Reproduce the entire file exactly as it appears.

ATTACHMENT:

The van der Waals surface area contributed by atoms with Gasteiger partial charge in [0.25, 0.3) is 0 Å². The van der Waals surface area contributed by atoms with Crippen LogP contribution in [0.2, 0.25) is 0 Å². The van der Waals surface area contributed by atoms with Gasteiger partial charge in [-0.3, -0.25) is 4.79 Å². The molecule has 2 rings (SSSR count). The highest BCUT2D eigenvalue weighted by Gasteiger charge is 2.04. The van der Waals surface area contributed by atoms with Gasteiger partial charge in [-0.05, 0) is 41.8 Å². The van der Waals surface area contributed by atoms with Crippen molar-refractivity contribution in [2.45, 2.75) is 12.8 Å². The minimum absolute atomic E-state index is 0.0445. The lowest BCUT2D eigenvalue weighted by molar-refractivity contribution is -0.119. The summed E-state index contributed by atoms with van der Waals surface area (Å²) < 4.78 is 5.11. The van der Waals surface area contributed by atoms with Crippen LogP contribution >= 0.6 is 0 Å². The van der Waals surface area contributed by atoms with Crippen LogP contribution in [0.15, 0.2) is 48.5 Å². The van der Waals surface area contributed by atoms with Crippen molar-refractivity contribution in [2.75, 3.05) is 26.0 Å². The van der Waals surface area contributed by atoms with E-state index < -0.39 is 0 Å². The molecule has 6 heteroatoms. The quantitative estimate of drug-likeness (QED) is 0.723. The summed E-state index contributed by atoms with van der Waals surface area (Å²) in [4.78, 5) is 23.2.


The van der Waals surface area contributed by atoms with Gasteiger partial charge in [0.25, 0.3) is 0 Å². The van der Waals surface area contributed by atoms with Crippen LogP contribution in [0.2, 0.25) is 0 Å². The van der Waals surface area contributed by atoms with Gasteiger partial charge in [-0.3, -0.25) is 4.79 Å². The molecule has 2 rings (SSSR count). The highest BCUT2D eigenvalue weighted by Gasteiger charge is 2.04. The van der Waals surface area contributed by atoms with Gasteiger partial charge in [-0.05, 0) is 41.8 Å². The van der Waals surface area contributed by atoms with Crippen molar-refractivity contribution in [2.45, 2.75) is 12.8 Å². The minimum absolute atomic E-state index is 0.0445. The lowest BCUT2D eigenvalue weighted by molar-refractivity contribution is -0.119. The summed E-state index contributed by atoms with van der Waals surface area (Å²) < 4.78 is 5.11. The van der Waals surface area contributed by atoms with Crippen LogP contribution >= 0.6 is 0 Å². The van der Waals surface area contributed by atoms with Crippen LogP contribution in [0.15, 0.2) is 48.5 Å². The van der Waals surface area contributed by atoms with Crippen molar-refractivity contribution in [2.75, 3.05) is 26.0 Å². The van der Waals surface area contributed by atoms with E-state index < -0.39 is 0 Å². The molecule has 6 heteroatoms. The quantitative estimate of drug-likeness (QED) is 0.723. The summed E-state index contributed by atoms with van der Waals surface area (Å²) in [4.78, 5) is 23.2.